saying feminism is unnecessary because you don’t feel oppressed is like saying fire extinguishers are unnecessary because your house isn’t on fire

(via linnealurks)

69386
caelas: saying feminism is unnecessary because you don’t feel oppressed is like saying fire extinguishers are unnecessary because your house isn’t on fire (via linnealurks)

caelas:

saying feminism is unnecessary because you don’t feel oppressed is like saying fire extinguishers are unnecessary because your house isn’t on fire

(via linnealurks)

69386
Spot The Difference Cis heterosexual person: I hate gays. They're gross. Other cis heterosexuals: Well that's your opinion and I respect it lol brave of you to say that even though you know you're gonna get flack from the crazy SJWs LGBTQIAP+ person: I hate straight people because they keep on killing and bullying members of my community. Cis heterosexuals: Oh my gosh you are worse than Hitler. Don't fight fire with fire! No h8 right? No wonder people hate you so much if you're gonna be like that. Heterophobes. (Not promoting hatred in this post, just pointing out the double standards. We've all seen it on here. This stuff needs to stop pronto. If you're REALLY anti hate, then you'd better be out there fighting for my community and calling out homophobes, cause at the moment all I see is you harassing and policing distressed members of my community when they are venting about actual life experiences they have had and suffered at the hands of heteronormativity and both outwardly homophobic and passive straight people.)
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eternalpancake:

some people aren’t books, they’re poems.
17
249
mistressnixofferelden said: I hate when Moffat criticism is rebutted with "Well RTD was just as bad!!!!1" Stop it. No one is talking about RTD. He's not the current showrunner. We're talking about Moffat and the problems we have with the way Doctor who has went in the past five years. Yeah, RTD wasn't perfect but you know what? No one is. And sorry not sorry people have a problem with Moffat completely retconning who The Doctor is. I get every regeneration is different but c'mon. The way he behaves is ridiculous. linnealurks: dont-u-think-he-looks-tired: i sort of get why they use RTD against us since we tend to compare RTD to Moffat constantly, but the problems with RTD pale in comparison to Moffat Who problems… Also RTD doesn’t have as many sexist, classist,  homophobic quotes as Moffat. (or at all?) The idea that there must be some equivalence, but for every Moffat fault you point out, you should say something critical of RTD, baffles me.  Where is it written that they should both be equally flawed? IMHO, they are not. So many of the “well RTD did it too!” arguments ignore context or misinterpret the point of the criticism. And if Moffat does something ten times that RTD did once, by all means, let’s criticize Moffat for it more. Doing it once may be a fluke.  Doing it ten times is a pattern.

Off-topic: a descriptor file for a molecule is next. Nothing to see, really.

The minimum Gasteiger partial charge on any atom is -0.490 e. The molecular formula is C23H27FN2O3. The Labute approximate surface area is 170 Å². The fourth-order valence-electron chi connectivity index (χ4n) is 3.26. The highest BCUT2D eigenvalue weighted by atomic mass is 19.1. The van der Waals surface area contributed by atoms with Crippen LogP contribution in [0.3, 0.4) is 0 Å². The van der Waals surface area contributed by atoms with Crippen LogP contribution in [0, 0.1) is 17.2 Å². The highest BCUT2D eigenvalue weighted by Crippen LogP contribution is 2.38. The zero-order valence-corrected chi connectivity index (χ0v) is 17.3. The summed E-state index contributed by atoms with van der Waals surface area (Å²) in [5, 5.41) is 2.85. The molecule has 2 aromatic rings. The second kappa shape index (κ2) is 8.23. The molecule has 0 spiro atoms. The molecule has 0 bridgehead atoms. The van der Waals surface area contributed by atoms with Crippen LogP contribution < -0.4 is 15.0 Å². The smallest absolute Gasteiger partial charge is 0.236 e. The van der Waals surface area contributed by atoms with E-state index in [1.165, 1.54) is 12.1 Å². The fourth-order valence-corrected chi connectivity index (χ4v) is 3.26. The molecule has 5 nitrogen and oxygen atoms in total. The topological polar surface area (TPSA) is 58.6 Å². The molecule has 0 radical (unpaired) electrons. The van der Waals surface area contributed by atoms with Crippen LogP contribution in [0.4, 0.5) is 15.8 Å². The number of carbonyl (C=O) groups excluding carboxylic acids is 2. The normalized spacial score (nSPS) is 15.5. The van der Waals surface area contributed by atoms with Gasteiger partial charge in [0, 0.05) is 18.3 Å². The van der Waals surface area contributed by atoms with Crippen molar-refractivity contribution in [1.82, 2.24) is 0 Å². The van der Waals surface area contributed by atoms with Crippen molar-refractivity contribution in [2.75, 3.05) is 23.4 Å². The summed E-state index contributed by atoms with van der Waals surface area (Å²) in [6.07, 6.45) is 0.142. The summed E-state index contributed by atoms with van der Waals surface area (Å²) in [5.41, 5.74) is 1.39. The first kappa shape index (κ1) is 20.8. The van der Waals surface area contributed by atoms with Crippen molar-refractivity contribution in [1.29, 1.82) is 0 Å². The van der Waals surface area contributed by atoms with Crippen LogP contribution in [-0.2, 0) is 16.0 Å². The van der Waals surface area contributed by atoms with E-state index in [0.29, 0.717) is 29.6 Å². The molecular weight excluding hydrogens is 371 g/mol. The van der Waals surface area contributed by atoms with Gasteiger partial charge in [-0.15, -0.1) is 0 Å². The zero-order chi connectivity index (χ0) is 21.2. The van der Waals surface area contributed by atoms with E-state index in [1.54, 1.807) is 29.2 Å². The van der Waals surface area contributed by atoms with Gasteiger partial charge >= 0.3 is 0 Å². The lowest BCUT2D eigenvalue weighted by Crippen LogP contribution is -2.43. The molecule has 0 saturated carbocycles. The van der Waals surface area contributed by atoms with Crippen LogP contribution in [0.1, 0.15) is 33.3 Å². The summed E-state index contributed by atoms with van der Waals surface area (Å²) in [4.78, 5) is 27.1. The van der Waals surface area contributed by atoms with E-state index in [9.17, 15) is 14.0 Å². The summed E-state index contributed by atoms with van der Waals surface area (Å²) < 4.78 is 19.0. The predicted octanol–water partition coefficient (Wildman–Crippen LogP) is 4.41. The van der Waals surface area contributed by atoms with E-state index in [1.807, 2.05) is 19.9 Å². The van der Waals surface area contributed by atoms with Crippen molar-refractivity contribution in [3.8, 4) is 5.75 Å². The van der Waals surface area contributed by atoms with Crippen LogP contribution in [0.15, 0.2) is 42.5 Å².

mistressnixofferelden said: I hate when Moffat criticism is rebutted with "Well RTD was just as bad!!!!1" Stop it. No one is talking about RTD. He's not the current showrunner. We're talking about Moffat and the problems we have with the way Doctor who has went in the past five years. Yeah, RTD wasn't perfect but you know what? No one is. And sorry not sorry people have a problem with Moffat completely retconning who The Doctor is. I get every regeneration is different but c'mon. The way he behaves is ridiculous.

linnealurks:

dont-u-think-he-looks-tired:

i sort of get why they use RTD against us since we tend to compare RTD to Moffat constantly, but the problems with RTD pale in comparison to Moffat Who problems…

Also RTD doesn’t have as many sexist, classist,  homophobic quotes as Moffat. (or at all?)

The idea that there must be some equivalence, but for every Moffat fault you point out, you should say something critical of RTD, baffles me.  Where is it written that they should both be equally flawed? IMHO, they are not.

So many of the “well RTD did it too!” arguments ignore context or misinterpret the point of the criticism. And if Moffat does something ten times that RTD did once, by all means, let’s criticize Moffat for it more. Doing it once may be a fluke.  Doing it ten times is a pattern.

43
31635
couchnap: scorntrooper: I am still upset that an actor as awesome as peter capaldi is the doctor at a time where I have less than 0 faith in the writing/production of the show. this perfectly summarizes my feelings

couchnap:

scorntrooper:

I am still upset that an actor as awesome as peter capaldi is the doctor at a time where I have less than 0 faith in the writing/production of the show.

this perfectly summarizes my feelings

10872
Anonymous said: RE: The ladies fighting over the Doctor; Clara and Sexy had a few (mostly one-sided) arguments that went like "are-you-gonna-let-me-in-or-not?" and "we-must-save-the-Doctor,-cow," neither of which have anything to do with which got to be the Doctor's girlfriend. Apparently Sexy also got jealous (or was just distrusting of Clara) and played a few rude tricks, one of which attempted to make Clara jealous over the Doctor, but mostly failed. Clara and River barely said anything about him, jealously. dont-u-think-he-looks-tired: bisexywebslinger: dont-u-think-he-looks-tired: well except for:  "I’m his wife" says River "Oh he never talks about you" Clara’s sideway smug look. Which is similar to Sarah Jane first meeting Rose which also lead to Mickey saying “The Missus and the Ex, a man’s worst nightmare" and yet people call that "jealousy" the Doctor constantly talking to the tardis sweetly and Clara constantly belittling him and her, calling the ancient being a cow just because it refused to let her in, repeatedly…. The TARDIS purposely goading Clara, even though she never reacted that way towards the Master (like ever) an evil being who wants to constantly kill the Doctor…. The Tardis feels threatened by Clara almost oh i don’t know…. like a lover? so yeah there’s that… Okay, I concede. You have very good points. I had wanted to interpret the Tardis’ actions as fear/suspicion about Clara, but that was a bit contrived anyway, and your point about the Master pretty much destroys the theory.  *sighs* I do miss Rose and Sarah Jane. right? they were so cool together, especially that laughing at the doctor’s expense bit… Moffat could make the TARDIS couldn’t stand Clara because she was a temporal anomaly. It even makes more sense, the TARDIS tried to shake Jack off before.